Know : List of Foods’ Storage Periods

 

Food-storage-shelf-items

Proper food storage helps maintain food quality by retaining flavor, color, texture and nutrients, while reducing the chance of contracting a food-borne illness. Foods can be classified into three groups.

  • Perishable foods include meat, poultry, fish, milk, eggs and many raw fruits and vegetables. All cooked foods are considered perishable foods. To store these foods for any length of time, perishable foods need to be held at refrigerator or freezer temperatures. If refrigerated, perishable foods should be used within several days.
  • Semi-perishable foods, if properly stored and handled, may remain unspoiled for six months to about one year. Flour, grain products, dried fruits and dry mixes are considered semi-perishable.
  • Staple, or non-perishable, foods such as sugar, dried beans, spices and canned goods do not spoil unless they are handled carelessly. These foods will lose quality, however, if stored over a long time, even if stored under ideal conditions.

There is no exact method to determine how long a food will maintain quality and be safe to eat, because many conditions affect the quality. The storage life of foods is affected by the:

  • freshness of the food when it reached the grocery store
  • length of time and the temperature at which it was held before purchase
  • temperature of your food storage areas
  • humidity level in your food storage areas
  • type of storage container or packaging the food is stored in
  • characteristics of the food item

 

Storage Periods for Retaining Food Quality
Food Room Temperature Refrigerator Freezer at 0°F
Milk/Milk Products
Milk 1 week 1 month
Butter 2 weeks 12 months
Canned or dry milk (unopened) 6 months
Cottage cheese 1 week 3 months
Cream 1-2 weeks
Ice cream 2-3 weeks
Margarine 1 month 12 months
Natural cheese 1 month 4-6 months
Processed cheese 1 month 4-6 months
Sour cream, buttermilk, cream cheese 2 weeks Not recommended
Yogurt 1 month
Meat
Fresh roasts, steaks, chops 3-4 days 2-3 months
Fresh livers, hearts, kidneys, other variety meats 1-2 days 3-4 months
Fresh ground meat, stew meat 1-2 days 3-4 months
Cured pork and lunch meat 1 week Not recommended
Cooked meat, gravies made with meat stock 2-3 days 2-3 months
Canned meat 1 year
Meat pies, stews, casseroles, meat salads 2-3 days 3 months
Hotdogs 1 week (opened) 2 weeks (unopened) 1-2 months
Bacon 7 days 1 month
Sausage, raw from pork, beef, turkey 1-2 days 1-2 months
Hard sausage-pepperoni, jerky sticks 2-3 weeks 1-2 months
Poultry/Eggs
Fresh poultry 2 days 6-8 months
Cooked poultry 2-3 days 6 months
Poultry stuffing 1 day
Poultry pies, stews, creamed dishes, gravies 1 day 6 months
Poultry salads 1 day
Eggs 2-4 weeks 1 year
Raw yolk, whites 2-4 days 1 year
Hardcooked eggs 1 week Not recommended
Liquid pasteurized eggs or egg substitutes 10 days (unopened) 3 days (opened) 1 year (unopened)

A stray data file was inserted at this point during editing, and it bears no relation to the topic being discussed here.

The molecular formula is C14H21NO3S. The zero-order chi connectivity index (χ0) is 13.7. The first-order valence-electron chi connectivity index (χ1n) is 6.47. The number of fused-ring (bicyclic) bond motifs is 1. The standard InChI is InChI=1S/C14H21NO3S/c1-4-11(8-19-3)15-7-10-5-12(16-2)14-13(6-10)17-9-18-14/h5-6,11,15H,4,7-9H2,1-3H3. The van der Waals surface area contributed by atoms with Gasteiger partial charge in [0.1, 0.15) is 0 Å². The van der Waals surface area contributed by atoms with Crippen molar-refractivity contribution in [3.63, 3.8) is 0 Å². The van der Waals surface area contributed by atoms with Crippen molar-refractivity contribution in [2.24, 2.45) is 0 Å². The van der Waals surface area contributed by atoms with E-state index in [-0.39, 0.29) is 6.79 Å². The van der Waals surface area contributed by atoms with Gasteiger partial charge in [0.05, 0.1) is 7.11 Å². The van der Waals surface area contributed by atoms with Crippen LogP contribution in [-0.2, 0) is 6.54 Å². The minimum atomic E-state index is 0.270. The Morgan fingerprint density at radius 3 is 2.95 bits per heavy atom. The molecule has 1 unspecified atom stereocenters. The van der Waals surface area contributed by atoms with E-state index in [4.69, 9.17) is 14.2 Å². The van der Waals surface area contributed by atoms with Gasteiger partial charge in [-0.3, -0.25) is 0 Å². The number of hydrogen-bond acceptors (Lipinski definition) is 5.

Egg-containing products: custards, custard sauces, puddings, custard-filled pastries or cakes 1-2 days Not recommended
Puddings, canned 1-2 days (opened)
Fish/Seafood
Fresh fish 1-2 days 3-6 months
Cooked fish 3-4 days 1 month
Fish salad 1 day
Smoked fish 10 days 4-5 weeks
Canned fish 1 year Not recommended
Dried or pickled fish 3-4 weeks
Clams, oyster (shucked) and scallops 7-9 days
Crab 7 days 2 months
Shrimp 3-5 days 6-12 months
Lobster (shelled or unshelled) 3-7 days 6-12 months
Wild Game
Venison 3-5 days 3-4 months
Rabbit, squirrel 1-2 days 12 months
Wild duck, pheasant, goose(whole) 1-2 days 6 months
Fruits
Apples Until ripe 1 month
Citrus fruits 2-6 weeks
Grapes 1-3 weeks
Melons, most varieties 1 week
Peaches, nectarines 2-3 weeks
Pears (mature but not fully ripe) 1-3 months
Pineapple, ripe 1 week
Other fresh fruit Until ripe 3-5 days 9-12 months
Canned fruit 1 year 2-4 days (opened)
Dried fruit 6 months 2-4 days (cooked)
Fruit juice concentrates 1 year
Canned fruit juices 1 year 3-4 days (opened)
Vegetables
Asparagus 2-3 days
Broccoli, brussels sprouts, green peas, green onions, lima beans, rhubarb, greens, summer squash, mushrooms 3-5 days
Cabbage, cauliflower, celery, cucumbers, snap beans, lettuce, peppers, tomatoes 1 week
Carrots, beets, parsnips, radishes, turnips 2 weeks
Corn 1 day
White potatoes, sweet potatoes, winter squash, rutabagas, dry onions 1 week (several months at 50-60°F)
Canned or dried vegetables 1 year 1-4 days (opened/cooked)
Cereal Products
Flour, white 1 year
Flour, whole or wheat 6-8 months 1 year
Rice, white 2 years
Rice, brown 6 months
Ready-to-eat cereals 1 year
Uncooked cereals 1 year
Pasta 1 year
Corn meal 1 year
Bakery Goods
Breads, baked with no preservatives 2-3 weeks 2-3 months
Breads, quick, baked 2 months
Cake, angel 6-12 months
Cake, baked, frosted 1 month
Cake, baked, unfrosted 2-4 months
Cakes, batter 1 month
Cakes, fruit 6-12 months
Cinnamon rolls, partially baked 2 months
Cookies, baked, homemade 2-3 weeks 6-12 months
Cookies, dough 1-2 days 3 months
Cookies, packaged 2 months 12-18 months
Crackers 2 months
Doughnuts, unfrosted 2-4 months
Muffins, baked 6-12 months
Pies, fruit 2-3 days (baked) 1-2 days (unbaked) 6-8 months (baked) 2-4 months (unbaked)
Pies, pumpkin or chiffon 2-3 days 1-2 months
Rolls and bread, unbaked 2-3 weeks 1 month